The ruling striking down the Virginia same-sex marriage ban comes less than eight months after the U.S. Supreme Court struck down part of the federal Defense of Marriage Act (DOMA) as unconstitutional. In U.S. v. Windsor, the Supreme Court found Section III of DOMA to violate the Equal Protection Clause of the Fifth Amendment. Thus, the federal government could no longer define “marriage” strictly as a union between a man and a woman, and could no longer restrict federal marriage benefits to solely opposite-sex couples. The Court’s decision affected more than 1,000 federal statutes. However, the Supreme Court’s decision only affected federal recognition of same-sex marriages; it did not affect individual state recognition and it did not force states to recognize same-sex marriages or civil unions entered into in other states.
The decision in U.S. v. Windsor ignited a chain reaction of constitutional challenges in the states. Presently, there are 47 same-sex marriage lawsuits pending in 24 states, and Bostic v. Rainey, out of Norfolk, Virginia, is one of them.
The plaintiffs in Bostic v. Rainey challenged the constitutionality of Virginia’s ban on same-sex marriage, asserting that the denial of marriage licenses to same-sex couples infringes on their Fourteenth Amendment rights to due process and equal protection under the laws. The plaintiffs in the case are two Virginia same-sex couples: (a) Timothy Bostic and Tony London, together for 20+ years, and (b) Carol Schall and Mary Townley, together for 30 years, married in California in 2008, and parents to a teenage daughter. The couples, due to their inability to marry in Virginia (or enter into marriages in other states that Virginia would recognize), have been denied Virginia state marriage benefits, as well as favorable income and estate tax treatment. Additionally, Carol Schall has been deprived of the right to adopt her teenage daughter, who is the biological offspring of Mary Townley, but who was conceived during the couple’s relationship according to their plan to build a family.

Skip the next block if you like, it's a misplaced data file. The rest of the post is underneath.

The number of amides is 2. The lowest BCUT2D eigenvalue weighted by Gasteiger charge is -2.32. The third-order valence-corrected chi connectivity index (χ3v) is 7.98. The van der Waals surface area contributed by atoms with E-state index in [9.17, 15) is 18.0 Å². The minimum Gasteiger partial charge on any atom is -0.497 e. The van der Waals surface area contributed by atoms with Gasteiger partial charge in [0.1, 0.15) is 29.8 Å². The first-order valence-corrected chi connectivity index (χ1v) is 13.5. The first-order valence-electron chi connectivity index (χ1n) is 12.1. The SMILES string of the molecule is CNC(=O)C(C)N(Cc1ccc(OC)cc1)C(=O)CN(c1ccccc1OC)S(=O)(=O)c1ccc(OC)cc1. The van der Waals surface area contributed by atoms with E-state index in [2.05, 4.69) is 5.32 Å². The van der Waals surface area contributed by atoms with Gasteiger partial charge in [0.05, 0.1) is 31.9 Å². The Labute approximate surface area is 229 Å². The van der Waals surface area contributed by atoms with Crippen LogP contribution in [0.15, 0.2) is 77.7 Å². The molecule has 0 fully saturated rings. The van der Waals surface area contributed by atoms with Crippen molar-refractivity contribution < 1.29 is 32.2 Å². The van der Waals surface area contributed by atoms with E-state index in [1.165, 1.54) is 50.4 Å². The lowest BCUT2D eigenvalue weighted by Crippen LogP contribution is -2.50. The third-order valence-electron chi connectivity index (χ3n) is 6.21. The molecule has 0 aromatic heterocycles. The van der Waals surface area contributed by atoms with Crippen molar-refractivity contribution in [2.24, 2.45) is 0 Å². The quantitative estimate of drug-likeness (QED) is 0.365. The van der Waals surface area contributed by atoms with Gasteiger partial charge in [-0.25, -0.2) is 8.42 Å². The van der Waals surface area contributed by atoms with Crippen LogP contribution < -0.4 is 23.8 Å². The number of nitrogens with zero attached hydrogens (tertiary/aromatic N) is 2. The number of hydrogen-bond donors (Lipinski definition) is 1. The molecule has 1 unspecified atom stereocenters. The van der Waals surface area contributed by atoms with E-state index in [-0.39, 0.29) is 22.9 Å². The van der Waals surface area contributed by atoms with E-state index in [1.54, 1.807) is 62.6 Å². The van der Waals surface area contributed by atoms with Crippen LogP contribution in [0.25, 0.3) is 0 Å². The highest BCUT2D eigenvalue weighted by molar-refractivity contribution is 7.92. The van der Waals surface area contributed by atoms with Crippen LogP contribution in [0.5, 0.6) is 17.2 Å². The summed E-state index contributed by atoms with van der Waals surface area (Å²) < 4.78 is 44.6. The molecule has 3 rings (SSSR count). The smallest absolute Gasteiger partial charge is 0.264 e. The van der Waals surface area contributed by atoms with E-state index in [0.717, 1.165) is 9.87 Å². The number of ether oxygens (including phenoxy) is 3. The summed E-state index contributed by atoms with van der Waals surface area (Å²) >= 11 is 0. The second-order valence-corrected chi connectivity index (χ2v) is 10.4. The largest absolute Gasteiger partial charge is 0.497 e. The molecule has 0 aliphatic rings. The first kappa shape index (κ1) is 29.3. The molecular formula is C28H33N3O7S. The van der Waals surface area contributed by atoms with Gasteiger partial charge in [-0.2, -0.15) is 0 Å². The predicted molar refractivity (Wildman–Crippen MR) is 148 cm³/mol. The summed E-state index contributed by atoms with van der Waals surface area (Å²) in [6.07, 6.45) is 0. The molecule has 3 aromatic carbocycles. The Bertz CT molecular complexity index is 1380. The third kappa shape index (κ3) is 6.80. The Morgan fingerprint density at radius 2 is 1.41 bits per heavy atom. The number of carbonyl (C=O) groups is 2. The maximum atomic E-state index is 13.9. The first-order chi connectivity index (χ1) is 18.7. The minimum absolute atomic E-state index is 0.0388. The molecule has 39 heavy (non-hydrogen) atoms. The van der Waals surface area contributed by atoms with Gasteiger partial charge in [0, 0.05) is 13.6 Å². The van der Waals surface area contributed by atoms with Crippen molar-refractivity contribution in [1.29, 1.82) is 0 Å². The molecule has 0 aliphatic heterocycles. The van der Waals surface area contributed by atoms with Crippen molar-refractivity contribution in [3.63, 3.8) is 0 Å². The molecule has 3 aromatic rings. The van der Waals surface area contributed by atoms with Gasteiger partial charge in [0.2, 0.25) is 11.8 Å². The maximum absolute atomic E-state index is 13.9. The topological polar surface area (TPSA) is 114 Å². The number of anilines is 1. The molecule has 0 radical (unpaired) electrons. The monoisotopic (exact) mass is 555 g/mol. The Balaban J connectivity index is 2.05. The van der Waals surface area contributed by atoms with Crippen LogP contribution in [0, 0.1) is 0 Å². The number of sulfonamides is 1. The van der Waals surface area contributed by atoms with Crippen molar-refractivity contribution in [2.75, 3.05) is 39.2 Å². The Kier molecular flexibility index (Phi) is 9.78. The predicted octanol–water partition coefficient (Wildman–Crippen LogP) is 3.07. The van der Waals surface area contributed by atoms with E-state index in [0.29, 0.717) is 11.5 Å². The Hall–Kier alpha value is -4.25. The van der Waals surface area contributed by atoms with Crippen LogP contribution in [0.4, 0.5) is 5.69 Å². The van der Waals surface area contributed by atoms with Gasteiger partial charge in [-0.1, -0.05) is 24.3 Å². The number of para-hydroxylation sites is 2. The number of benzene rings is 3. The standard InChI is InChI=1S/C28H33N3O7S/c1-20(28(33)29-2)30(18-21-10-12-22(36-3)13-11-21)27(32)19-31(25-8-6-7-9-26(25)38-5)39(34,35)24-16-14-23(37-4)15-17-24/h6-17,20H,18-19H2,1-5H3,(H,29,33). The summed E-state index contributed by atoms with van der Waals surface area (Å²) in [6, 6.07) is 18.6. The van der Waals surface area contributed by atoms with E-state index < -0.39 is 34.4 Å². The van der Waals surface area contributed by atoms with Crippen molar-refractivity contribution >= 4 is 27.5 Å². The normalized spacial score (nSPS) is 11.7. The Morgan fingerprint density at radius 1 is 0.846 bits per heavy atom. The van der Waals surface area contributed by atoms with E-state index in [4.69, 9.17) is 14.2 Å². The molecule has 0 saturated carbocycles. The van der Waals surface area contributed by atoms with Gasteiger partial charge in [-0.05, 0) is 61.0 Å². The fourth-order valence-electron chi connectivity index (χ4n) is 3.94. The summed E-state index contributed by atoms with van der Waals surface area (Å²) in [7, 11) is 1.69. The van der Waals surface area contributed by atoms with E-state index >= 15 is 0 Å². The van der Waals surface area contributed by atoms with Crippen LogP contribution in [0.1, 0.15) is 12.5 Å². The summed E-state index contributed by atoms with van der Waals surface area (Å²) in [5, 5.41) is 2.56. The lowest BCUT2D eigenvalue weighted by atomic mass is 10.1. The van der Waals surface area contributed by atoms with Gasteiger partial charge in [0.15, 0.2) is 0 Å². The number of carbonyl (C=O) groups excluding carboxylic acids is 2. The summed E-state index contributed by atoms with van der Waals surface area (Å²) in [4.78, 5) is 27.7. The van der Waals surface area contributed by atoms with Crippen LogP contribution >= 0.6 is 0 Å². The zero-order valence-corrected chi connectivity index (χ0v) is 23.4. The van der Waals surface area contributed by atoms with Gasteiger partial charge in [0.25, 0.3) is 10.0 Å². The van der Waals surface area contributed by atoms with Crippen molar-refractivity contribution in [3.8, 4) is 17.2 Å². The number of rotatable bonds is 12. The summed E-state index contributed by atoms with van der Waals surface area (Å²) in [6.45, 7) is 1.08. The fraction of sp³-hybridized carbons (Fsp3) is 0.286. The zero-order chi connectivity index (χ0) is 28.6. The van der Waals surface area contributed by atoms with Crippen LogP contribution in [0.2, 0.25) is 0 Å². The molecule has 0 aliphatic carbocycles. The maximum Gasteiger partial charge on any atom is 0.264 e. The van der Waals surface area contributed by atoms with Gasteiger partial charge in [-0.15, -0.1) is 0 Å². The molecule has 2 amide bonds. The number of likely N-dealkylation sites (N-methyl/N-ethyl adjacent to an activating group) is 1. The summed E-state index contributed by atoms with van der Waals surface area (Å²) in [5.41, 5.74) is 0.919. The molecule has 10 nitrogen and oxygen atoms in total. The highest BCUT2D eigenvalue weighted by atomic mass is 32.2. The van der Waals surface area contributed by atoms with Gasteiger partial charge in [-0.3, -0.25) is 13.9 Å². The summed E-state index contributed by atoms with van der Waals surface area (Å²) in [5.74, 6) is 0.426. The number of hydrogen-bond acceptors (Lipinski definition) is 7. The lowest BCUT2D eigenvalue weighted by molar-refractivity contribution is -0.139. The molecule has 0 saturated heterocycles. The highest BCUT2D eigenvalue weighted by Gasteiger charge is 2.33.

The suit in Bostic v. Rainey was filed against the Clerk of Court for Norfolk Circuit Court, George Schaefer, and the Clerk of Court for Prince William County, Michele McQuigg, who moved to intervene as a defendant. The defendants maintain that Virginia has the “right to define marriage according to the judgment of its citizens” (the 2006 Virginia Marriage Amendment passed with 57% of the public vote).
Can Same-Sex Couples Now Marry in Virginia?
No, not yet. The Clerks of Court in Norfolk and Prince William County are expected to appeal the ruling in Bostic v. Rainey to the U.S. Court of Appeals for the Fourth Circuit. When Judge Wright Allen struck down the Virginia Marriage Amendment as unconstitutional, she issued a stay of her order while the matter is appealed. This means that same-sex couples will not be able to marry in Virginia until the appeal is fully resolved—which may not ultimately be until the U.S. Supreme Court weighs in.
If you are in a same-sex relationship in Virginia and have legal questions regarding property or support rights, child custody or adoption, or how the recent court decisions may affect your rights, contact us to schedule a consultation with one of our experienced family law attorneys today.